Wednesday 7 July 2010

Infinity and Beyond

I don't begin to understand this photo. Apparently it's the universe, courtesy of the Planck Telescope: the white streak is the Milky Way, the red bits radiation left over from the Big Bang 3.7 billion years ago. Since I struggle to keep tabs on the moon, there's little chance I can get my head around this, or even grasp how the photo was put together. To me it just looks like a rather pretty opal. I can live with that.

I have, though, been considering time, lately: that's what happens when you go to Australia and people start bandying around numbers like 65-175,000 years (Aboriginal occupation) and 800 million years (Simpsons Gap in the West MacDonnells). It's something you notice, coming from a country that's only been an entity for 85 million years, which even if some of its rocks are 540 million years old, is still considered a "geological newcomer". And where people only arrived 1000 years ago. And white people 200 or so. And where the oldest stone building went up in 1832.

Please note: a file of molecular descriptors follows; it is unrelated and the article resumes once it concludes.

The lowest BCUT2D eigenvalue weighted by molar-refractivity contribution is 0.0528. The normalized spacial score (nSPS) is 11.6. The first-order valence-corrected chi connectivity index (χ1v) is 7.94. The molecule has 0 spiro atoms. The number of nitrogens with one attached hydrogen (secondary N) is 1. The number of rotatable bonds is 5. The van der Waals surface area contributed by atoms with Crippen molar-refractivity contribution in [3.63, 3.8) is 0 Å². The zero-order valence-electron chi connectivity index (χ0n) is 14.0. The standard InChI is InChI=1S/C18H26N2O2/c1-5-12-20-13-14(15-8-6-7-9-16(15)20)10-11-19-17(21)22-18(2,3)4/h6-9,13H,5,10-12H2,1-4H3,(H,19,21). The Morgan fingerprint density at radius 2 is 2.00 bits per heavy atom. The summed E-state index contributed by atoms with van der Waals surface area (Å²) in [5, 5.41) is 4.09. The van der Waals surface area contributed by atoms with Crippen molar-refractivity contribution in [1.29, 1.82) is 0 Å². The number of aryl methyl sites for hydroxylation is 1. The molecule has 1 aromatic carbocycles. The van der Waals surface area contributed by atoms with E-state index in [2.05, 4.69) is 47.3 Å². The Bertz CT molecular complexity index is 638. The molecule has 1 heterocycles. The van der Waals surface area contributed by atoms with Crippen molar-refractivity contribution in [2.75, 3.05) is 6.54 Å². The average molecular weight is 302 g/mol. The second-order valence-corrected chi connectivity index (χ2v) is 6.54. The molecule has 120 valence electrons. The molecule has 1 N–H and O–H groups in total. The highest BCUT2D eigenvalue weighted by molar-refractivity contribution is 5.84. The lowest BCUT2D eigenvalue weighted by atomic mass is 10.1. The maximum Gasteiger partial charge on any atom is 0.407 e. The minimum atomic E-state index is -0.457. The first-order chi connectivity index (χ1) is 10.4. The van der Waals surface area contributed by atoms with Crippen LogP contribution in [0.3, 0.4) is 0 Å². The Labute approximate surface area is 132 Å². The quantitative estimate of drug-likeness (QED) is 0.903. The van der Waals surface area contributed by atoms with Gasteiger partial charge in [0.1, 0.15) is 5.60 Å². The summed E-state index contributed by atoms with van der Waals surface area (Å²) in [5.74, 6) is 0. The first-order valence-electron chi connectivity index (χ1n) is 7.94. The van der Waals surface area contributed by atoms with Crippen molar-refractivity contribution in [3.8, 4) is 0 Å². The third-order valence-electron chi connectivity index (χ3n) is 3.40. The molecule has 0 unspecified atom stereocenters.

So it's pretty impressive to wander through gorges of rock that's been polished by eons of weather, that was laid down as sediment in the sea, and compressed, and lifted, and eroded, and split and cracked - and that also looks so stunning, orange streaked with black, or a red so rich that it seems to shimmer along the edge where it meets the cobalt blue of the sky.

But, on the other hand, here in NZ we do have the pointy bits that Australia lacks - our rocks may be new, but that means they're sharp. And that's a good look too.

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